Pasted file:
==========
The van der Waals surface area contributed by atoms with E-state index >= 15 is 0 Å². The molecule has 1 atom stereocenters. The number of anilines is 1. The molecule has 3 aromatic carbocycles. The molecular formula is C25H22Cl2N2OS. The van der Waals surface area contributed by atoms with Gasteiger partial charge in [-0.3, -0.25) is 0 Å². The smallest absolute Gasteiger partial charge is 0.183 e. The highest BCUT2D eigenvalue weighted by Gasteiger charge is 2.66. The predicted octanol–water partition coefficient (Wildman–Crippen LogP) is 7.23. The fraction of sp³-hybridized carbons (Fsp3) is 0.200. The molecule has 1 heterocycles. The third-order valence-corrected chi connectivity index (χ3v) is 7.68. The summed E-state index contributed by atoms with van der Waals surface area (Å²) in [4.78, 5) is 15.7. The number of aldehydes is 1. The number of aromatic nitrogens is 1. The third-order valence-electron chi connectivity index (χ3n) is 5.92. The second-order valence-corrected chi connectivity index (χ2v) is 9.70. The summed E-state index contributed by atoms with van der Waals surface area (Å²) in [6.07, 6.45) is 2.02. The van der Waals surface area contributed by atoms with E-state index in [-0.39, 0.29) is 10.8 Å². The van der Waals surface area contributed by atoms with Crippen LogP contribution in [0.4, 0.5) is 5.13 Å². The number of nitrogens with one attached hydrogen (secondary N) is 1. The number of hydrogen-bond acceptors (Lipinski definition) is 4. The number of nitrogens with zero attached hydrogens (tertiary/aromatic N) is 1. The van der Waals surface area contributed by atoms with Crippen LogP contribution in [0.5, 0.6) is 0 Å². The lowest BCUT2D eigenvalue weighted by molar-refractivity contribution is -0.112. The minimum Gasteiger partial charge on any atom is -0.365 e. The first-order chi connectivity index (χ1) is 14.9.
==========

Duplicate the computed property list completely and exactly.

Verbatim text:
The van der Waals surface area contributed by atoms with E-state index >= 15 is 0 Å². The molecule has 1 atom stereocenters. The number of anilines is 1. The molecule has 3 aromatic carbocycles. The molecular formula is C25H22Cl2N2OS. The van der Waals surface area contributed by atoms with Gasteiger partial charge in [-0.3, -0.25) is 0 Å². The smallest absolute Gasteiger partial charge is 0.183 e. The highest BCUT2D eigenvalue weighted by Gasteiger charge is 2.66. The predicted octanol–water partition coefficient (Wildman–Crippen LogP) is 7.23. The fraction of sp³-hybridized carbons (Fsp3) is 0.200. The molecule has 1 heterocycles. The third-order valence-corrected chi connectivity index (χ3v) is 7.68. The summed E-state index contributed by atoms with van der Waals surface area (Å²) in [4.78, 5) is 15.7. The number of aldehydes is 1. The number of aromatic nitrogens is 1. The third-order valence-electron chi connectivity index (χ3n) is 5.92. The second-order valence-corrected chi connectivity index (χ2v) is 9.70. The summed E-state index contributed by atoms with van der Waals surface area (Å²) in [6.07, 6.45) is 2.02. The van der Waals surface area contributed by atoms with E-state index in [-0.39, 0.29) is 10.8 Å². The van der Waals surface area contributed by atoms with Crippen LogP contribution in [0.4, 0.5) is 5.13 Å². The number of nitrogens with one attached hydrogen (secondary N) is 1. The number of hydrogen-bond acceptors (Lipinski definition) is 4. The number of nitrogens with zero attached hydrogens (tertiary/aromatic N) is 1. The van der Waals surface area contributed by atoms with Crippen LogP contribution in [0.5, 0.6) is 0 Å². The lowest BCUT2D eigenvalue weighted by molar-refractivity contribution is -0.112. The minimum Gasteiger partial charge on any atom is -0.365 e. The first-order chi connectivity index (χ1) is 14.9.